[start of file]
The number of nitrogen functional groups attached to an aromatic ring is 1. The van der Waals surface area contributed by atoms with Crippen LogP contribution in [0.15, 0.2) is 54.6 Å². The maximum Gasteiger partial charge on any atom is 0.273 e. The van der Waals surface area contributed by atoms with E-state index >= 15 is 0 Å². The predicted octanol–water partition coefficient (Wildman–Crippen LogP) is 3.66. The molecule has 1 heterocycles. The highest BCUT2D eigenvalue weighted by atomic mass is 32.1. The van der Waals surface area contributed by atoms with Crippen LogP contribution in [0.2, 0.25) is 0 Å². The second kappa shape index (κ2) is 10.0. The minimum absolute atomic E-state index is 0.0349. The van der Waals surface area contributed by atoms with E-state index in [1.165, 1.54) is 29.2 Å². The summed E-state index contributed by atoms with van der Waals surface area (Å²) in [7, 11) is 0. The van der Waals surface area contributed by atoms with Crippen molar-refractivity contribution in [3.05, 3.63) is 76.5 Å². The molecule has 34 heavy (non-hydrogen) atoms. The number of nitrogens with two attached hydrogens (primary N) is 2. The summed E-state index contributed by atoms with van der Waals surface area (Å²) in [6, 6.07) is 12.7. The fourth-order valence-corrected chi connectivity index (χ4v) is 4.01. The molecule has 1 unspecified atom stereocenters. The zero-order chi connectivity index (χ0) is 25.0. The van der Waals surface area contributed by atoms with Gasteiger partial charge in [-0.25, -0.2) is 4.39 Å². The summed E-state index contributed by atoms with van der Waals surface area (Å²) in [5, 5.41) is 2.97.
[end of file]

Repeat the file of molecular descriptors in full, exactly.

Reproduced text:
The number of nitrogen functional groups attached to an aromatic ring is 1. The van der Waals surface area contributed by atoms with Crippen LogP contribution in [0.15, 0.2) is 54.6 Å². The maximum Gasteiger partial charge on any atom is 0.273 e. The van der Waals surface area contributed by atoms with E-state index >= 15 is 0 Å². The predicted octanol–water partition coefficient (Wildman–Crippen LogP) is 3.66. The molecule has 1 heterocycles. The highest BCUT2D eigenvalue weighted by atomic mass is 32.1. The van der Waals surface area contributed by atoms with Crippen LogP contribution in [0.2, 0.25) is 0 Å². The second kappa shape index (κ2) is 10.0. The minimum absolute atomic E-state index is 0.0349. The van der Waals surface area contributed by atoms with E-state index in [1.165, 1.54) is 29.2 Å². The summed E-state index contributed by atoms with van der Waals surface area (Å²) in [7, 11) is 0. The van der Waals surface area contributed by atoms with Crippen molar-refractivity contribution in [3.05, 3.63) is 76.5 Å². The molecule has 34 heavy (non-hydrogen) atoms. The number of nitrogens with two attached hydrogens (primary N) is 2. The summed E-state index contributed by atoms with van der Waals surface area (Å²) in [6, 6.07) is 12.7. The fourth-order valence-corrected chi connectivity index (χ4v) is 4.01. The molecule has 1 unspecified atom stereocenters. The zero-order chi connectivity index (χ0) is 25.0. The van der Waals surface area contributed by atoms with Gasteiger partial charge in [-0.25, -0.2) is 4.39 Å². The summed E-state index contributed by atoms with van der Waals surface area (Å²) in [5, 5.41) is 2.97.